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Even after 50 years, Colombian civil war rages on

By Catholic Online (NEWS CONSORTIUM)
6/5/2014 (3 years ago)
Catholic Online (www.catholic.org)

Visit from senior U.N. official reveals millions affected

A visit from deputy U.N. aid chief Kyung-wha Kang has led to the disturbing revelation that despite peace efforts, thousands of Colombians are still being displaced every month due to the ongoing 50 year-war that has ravaged their country.

Colombia's half-century long civil war has resulted in over 200,000 civilian deaths, and more die everyday due to landmines and drug-fueled violence.

Colombia's half-century long civil war has resulted in over 200,000 civilian deaths, and more die everyday due to landmines and drug-fueled violence.

Highlights

By Catholic Online (NEWS CONSORTIUM)
Catholic Online (www.catholic.org)
6/5/2014 (3 years ago)

Published in Americas

Keywords: International, South America, Colombia


LOS ANGELES, CA (Catholic Online) - Kang ended a four-day official visit to Colombia on June 4, and said that the Colombian government needs to do more to help those affected by the violence, especially in the most hard hit areas.

Please pray for those who are caught in this terrible conflict.

The conflict in Colombia, which began back around 1964 and involves the Colombian government, drug-running communist rebels from the Revolutionary Armed Forces of Colombia, and right-wing paramilitary groups, has displaced 5.7 million civilians, and caused the deaths of over 200,000 more.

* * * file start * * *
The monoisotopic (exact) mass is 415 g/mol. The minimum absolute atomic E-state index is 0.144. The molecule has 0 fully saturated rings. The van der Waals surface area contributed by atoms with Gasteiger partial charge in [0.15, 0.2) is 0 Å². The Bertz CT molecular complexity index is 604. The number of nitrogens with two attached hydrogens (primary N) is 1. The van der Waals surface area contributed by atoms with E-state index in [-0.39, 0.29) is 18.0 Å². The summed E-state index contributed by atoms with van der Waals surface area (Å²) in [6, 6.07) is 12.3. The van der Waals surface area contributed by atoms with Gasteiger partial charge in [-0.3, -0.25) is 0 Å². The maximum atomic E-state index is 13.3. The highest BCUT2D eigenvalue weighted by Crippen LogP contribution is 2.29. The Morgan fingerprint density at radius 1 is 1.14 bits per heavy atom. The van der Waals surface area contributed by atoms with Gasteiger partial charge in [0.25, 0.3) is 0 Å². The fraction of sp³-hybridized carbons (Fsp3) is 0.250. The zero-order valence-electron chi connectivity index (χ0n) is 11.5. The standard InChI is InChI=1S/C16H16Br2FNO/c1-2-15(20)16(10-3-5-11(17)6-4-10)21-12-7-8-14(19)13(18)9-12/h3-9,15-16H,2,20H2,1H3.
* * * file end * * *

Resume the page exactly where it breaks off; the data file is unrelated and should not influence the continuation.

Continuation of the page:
"The ongoing displacement due to the ongoing armed conflict, which has lasted more than five decades, continues to displace, affect new people. I understand that even with the peace process there's on average about 14,000 displacements taking place and hundreds killed or injured by landmines," said Kang.

"The people I met told me they want peace so they can live their lives without fear. There are gaps in aid, especially in the areas that are difficult to access and where local capacity is limited," she added.

The Colombian government and rebels have been in peace talks since November 2012, but regardless of any truce or ceasefire, the high levels of drug-fueled gang violence in Colombian cities will continue to fuel violence Kang said.

"It is also vital to recognize that the eventual signing of a peace accord will not mean the end of violence for all Colombians."

Kang cited Buenaventura, Colombia's main port city on the Pacific Ocean as a place struggling with drug related violence.

Home to 370,000 people, the city is a major smuggling point for cocaine being transported to America though Central America and Mexico. The city is a hotspot for traffickers and gangs, and is one of the nation's most violent cities.

"In Buenaventura alone, there were 7,000 to 10,000 people displaced in this midst of these criminal activities which can be very, very violent.there is an urban humanitarian crisis unfolding," said Kang.

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